Code docs that make sense - part I

I've written many post concerning writing code this way or another. Same applies to writing tests - all kind of tests you can possibly imagine. But there's one kind of...

3 years ago

Latest Post On Meditation. And Mindfulness. by Sebastian Gebski

I've written many post concerning writing code this way or another. Same applies to writing tests - all kind of tests you can possibly imagine. But there's one kind of software development process output I've been notoriously avoiding: documentation.

This topics is bit touchy - we all know the most popular statements / opinions regarding documentation these days:

  1. Clean code doesn't need documentation (AKA self-explanatory code)
  2. Interface(s) should serve as the formal specification & ...
  3. ... tests as its representative use cases (TDD/ATDD/BDD for different levels of abstraction)

Every one of you have also heard about typical flaws of hand-written, traditional documentation, namely (no worries, it's gonna be brief):

Ok, so we're all on the same page here, but why have I brought you here then? To whine on how hopeless we are in terms of docs? Nah, actually to share some nice ideas for reviving the idea of documentation I've recently encountered :)


If you give automated tests a thought, one of the key enables to make them work & bring actual benefit was to treat them as the integral part of code - they are supposed to be kept in the same source control repo & even committed together with the actual, functional code. This way, changes in code are always accompanied by changes in tests - CI loop takes care of verifying whether they match each other.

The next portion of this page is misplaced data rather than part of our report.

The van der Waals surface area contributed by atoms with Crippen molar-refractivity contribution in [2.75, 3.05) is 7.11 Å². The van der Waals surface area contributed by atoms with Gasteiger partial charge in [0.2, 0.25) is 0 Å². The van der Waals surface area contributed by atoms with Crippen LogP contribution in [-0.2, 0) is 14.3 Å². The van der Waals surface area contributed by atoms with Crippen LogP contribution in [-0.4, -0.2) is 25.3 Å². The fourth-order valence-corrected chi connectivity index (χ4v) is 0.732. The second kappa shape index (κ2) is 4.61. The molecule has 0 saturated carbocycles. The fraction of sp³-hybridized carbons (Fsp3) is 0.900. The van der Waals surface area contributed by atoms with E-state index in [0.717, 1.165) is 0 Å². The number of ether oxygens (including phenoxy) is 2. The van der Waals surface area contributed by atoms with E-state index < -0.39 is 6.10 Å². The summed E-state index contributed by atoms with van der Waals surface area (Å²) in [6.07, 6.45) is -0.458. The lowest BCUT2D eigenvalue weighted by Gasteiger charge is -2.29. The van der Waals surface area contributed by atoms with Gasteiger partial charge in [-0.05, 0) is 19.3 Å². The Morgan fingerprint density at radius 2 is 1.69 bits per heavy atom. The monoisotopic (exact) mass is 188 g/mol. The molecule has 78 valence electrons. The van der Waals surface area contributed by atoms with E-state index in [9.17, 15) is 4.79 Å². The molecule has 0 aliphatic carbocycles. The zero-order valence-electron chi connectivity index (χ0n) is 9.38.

Why can't we do the same with documentation then?

Actually, that's what doctest is trying to do (the original version is for Python, but Elixir has something similar already as well):

Simple & effective - once it gets out-of-date (API changes, result changes, etc.) your test runner / CI loop will immediately let you know. Plus: you've got your documentation kept together with the code itself, so you don't have to look for it. Minus: the structure of your documentation is directly corresponding to low-level code constructs - that's useful but not in 100% of cases.


  @doc """
    Just a basic sum, with some default params (1st & 3rd). Here go tests:

    iex> SomeModule.sum(1,2,3)

    iex> SomeModule.sum(2)

    iex> SomeModule.sum("A")
    ** (ArithmeticError) bad argument in arithmetic expression
  @spec sum(number() | nil, number(), number() | nil) :: number()
  def sum( a \\ 3, b, c \\ 7) do
    a + b + c

To make this spec run altogether with other tests, you just:

defmodule SomeModule.Test do
  use ExUnit.Case
  doctest SomeModule

  # here come your 'normal' tests



The language with the worst name ever aka Go aka Golang goes even further :) I'm not an expert (my Go-fu is still weak, I have to admit ;/), but AFAIK (I still may have been told rubbish), using godoc is an obligatory part of the syntax. If you're interested in details, you can start digging here.

The benefit of such tools (Elixir's doctest, Go's godoc) is enormous - it's not that you're able to test your docs as automated tests & read formatted, linked documentation in human-readable form (usually HTML) -> the generated output fully integrates with platform's tooling to provide the seamless help experience. For example, in Elixir (IEx) documentation generated with doctest doesn't differ at all from standard library documentation: they are accessible together in the very same way.

λ iex.bat
Eshell V7.1  (abort with ^G)
Interactive Elixir (1.1.1) - press Ctrl+C to exit (type h() ENTER for help)
iex(1)> c(".\\lib\\some_module.ex") 
iex(2)> h SomeModule                
* SomeModule                        
  This is documentation for SomeModule         
iex(3)> h SomeModule.my_sum           
* def my_sum(x \\ 1, y \\ 1)       
  This function calcs a sum ;P              

Part II can be found here

Pic: © imagewell10 -

Sebastian Gebski

Published 3 years ago


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